Thomas Schinecker will take over the top spot as Roche group CEO in March, leaving his spot as head of diagnostics.

Te­va drops out of in­dus­try trade group PhRMA

Following in AbbVie’s footsteps, Teva confirmed on Friday that it’s dropping out of the industry trade group Pharmaceutical Research and Manufacturers of America (PhRMA).

Teva didn’t give a reason for its decision to leave, saying only in a statement to Endpoints News that it annually reviews “effectiveness and value of engagements, consultants and memberships to ensure our investments are properly seated.”

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Sanofi CFO Jean-Baptiste de Chatillon (L) and CEO Paul Hudson (Romuald Meigneux/Sipa via AP Images)

Sanofi sees downtick in flu sales as it preps for launch of RSV an­ti­body

Sanofi expects its RSV antibody jointly developed with AstraZeneca will be available next season, executive VP of vaccines Thomas Triomphe announced on the company’s quarterly call.

Beyfortus, also known as nirsevimab, was approved in the EU back in November and is currently under FDA review with an expected decision coming in the third quarter of this year. The news comes as the FDA plans to hold advisory committee meetings over the next couple months to review RSV vaccines from Pfizer and GSK.

Christophe Weber, Takeda CEO (Photographer: Shoko Takayasu/Bloomberg via Getty Images)

Take­da fo­cus­es on ‘di­verse’ pipeline prospects on heels of two ac­qui­si­tions

After a whopping $4 billion asset buy from Nimbus Therapeutics, along with a $400 million deal with Hutchmed for a colorectal cancer drug, Takeda executives touted pipeline optimism on its latest earnings call this week.

That’s because the TYK2 inhibitor for psoriasis Takeda is getting from Nimbus, along with the Hutchmed fruquintinib commercialization outside of China, are just two of what it reports are 10 late-stage development programs of promising candidates.

Regeneron CSO George Yancopoulos (L) and CEO Len Schleifer at a groundbreaking for its new Tarrytown, NY facility, June 2022 (Lev Radin/Pacific Press/LightRocket via Getty Images)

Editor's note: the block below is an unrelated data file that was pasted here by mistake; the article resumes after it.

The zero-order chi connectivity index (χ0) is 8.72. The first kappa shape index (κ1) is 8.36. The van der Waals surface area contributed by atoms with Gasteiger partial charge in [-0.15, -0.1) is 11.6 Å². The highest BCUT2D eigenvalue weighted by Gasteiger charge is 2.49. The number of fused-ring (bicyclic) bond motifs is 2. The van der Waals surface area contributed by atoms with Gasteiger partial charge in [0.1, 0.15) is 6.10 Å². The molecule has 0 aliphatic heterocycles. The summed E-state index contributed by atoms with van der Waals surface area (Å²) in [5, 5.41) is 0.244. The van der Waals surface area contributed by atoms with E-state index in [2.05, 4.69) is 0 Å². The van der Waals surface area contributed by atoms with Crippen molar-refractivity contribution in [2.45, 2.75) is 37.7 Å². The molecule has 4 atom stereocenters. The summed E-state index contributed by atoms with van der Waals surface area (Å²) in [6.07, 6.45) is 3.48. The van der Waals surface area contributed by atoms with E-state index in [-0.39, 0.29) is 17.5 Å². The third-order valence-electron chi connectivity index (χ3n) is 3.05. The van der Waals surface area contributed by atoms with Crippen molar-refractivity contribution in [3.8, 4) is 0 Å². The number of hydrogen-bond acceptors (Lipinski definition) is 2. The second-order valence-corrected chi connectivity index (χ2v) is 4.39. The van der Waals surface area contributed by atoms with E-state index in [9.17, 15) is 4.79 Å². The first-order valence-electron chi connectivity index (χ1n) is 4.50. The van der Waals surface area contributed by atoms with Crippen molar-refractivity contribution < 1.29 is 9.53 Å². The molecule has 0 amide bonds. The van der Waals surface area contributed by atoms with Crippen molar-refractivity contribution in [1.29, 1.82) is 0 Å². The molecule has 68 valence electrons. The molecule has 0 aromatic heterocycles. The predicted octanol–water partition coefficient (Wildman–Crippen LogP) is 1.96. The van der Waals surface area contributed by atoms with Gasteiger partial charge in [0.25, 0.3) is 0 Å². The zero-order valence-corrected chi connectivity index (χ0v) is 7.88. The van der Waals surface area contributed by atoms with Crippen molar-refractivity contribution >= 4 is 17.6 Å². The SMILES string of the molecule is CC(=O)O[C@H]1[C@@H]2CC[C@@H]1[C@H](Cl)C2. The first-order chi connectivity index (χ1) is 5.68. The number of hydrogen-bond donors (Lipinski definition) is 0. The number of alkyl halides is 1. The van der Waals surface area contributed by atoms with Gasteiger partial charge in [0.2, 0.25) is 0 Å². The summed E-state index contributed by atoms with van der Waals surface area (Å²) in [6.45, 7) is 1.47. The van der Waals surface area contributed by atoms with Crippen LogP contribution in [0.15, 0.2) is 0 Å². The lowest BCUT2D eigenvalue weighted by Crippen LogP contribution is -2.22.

In show­down with Roche, Re­gen­eron gears up for po­ten­tial Eylea ex­pan­sion amid Covid de­cline

Regeneron faced a substantial slump in overall revenue last year, but the focus still remains on some of its biggest blockbusters.

The pharma with several high-profile partnerships — Sanofi and Bayer among them — said Friday that Q4 revenue was down 31% for the quarter, and down 24% for the entire year. However, that won’t stop blockbuster expansion plans.

One of those is Eylea, the Bayer-partnered eye disease drug that has been in major competition with Roche’s Vabysmo. While Eylea is currently only approved in a 2 mg dose, the company recently filed for approval to give a 8 mg dose, in hopes of making a longer-lasting treatment.

BeiGene's new website helps direct cancer patients and caregivers to a wide variety of sources for help.

BeiGene re­veals men­tal health and can­cer care gap in study, de­buts dig­i­tal re­sources

One-fourth of cancer patients are living with depression — and another 20% suffer from anxiety. That’s according to new study results from BeiGene, conducted by Cancer Support Community (CSC), about the mental and emotional health of cancer patients.

While the fact that people with cancer are also dealing with depression or anxiety may not be surprising, what is — and was to BeiGene — is that a majority of them aren’t getting support. 60% of respondents said they were not referred to a mental health professional, and even more concerning, two in five who specifically asked for mental health help did not get it. CSC, a nonprofit mental health in cancer advocacy group, surveyed more than 600 US cancer patients.

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One of the paintings from Gilead's latest campaign making AI art to help MBC patients be 'seen and heard.'

Gilead com­bines ar­ti­fi­cial in­tel­li­gence and art to draw at­ten­tion and hope to MBC

What if you could “see” the emotions and feelings of people living with metastatic breast cancer? That’s what Gilead Sciences’ agency VMLY&R Health did last year, using artificial intelligence and sound analytics to turn the interviews of three women living with metastatic triple-negative breast cancer into works of art.

Using the sound waves, a robotic painting device translated their stories of struggle and hope into colors, contours and brush strokes. The result? An art exhibition called “Paintings of Hope” that was first displayed at ESMO in September in Paris, but has since traveled to hospitals and medical conferences in Europe and Spain.

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Sanofi scraps PhI­II tri­al for Prin­cip­ia drug af­ter re­view­ing com­pe­ti­tion

Months after the FDA placed Phase III trials of Sanofi’s BTK inhibitor on hold, the company is winding down one of the studies.

Sanofi reported in its Q4 earnings that the URSA study “was discontinued after careful evaluation of the emerging competitive treatment landscape in” myasthenia gravis, a rare disease that causes muscle weakness.

The Phase III, placebo-controlled trial was testing tolebrutinib in patients with the moderate-to-severe form of the disease. It started in late 2021, according to records on clinicaltrials.gov, and was originally designed to recruit 154 participants who were receiving the standard of care.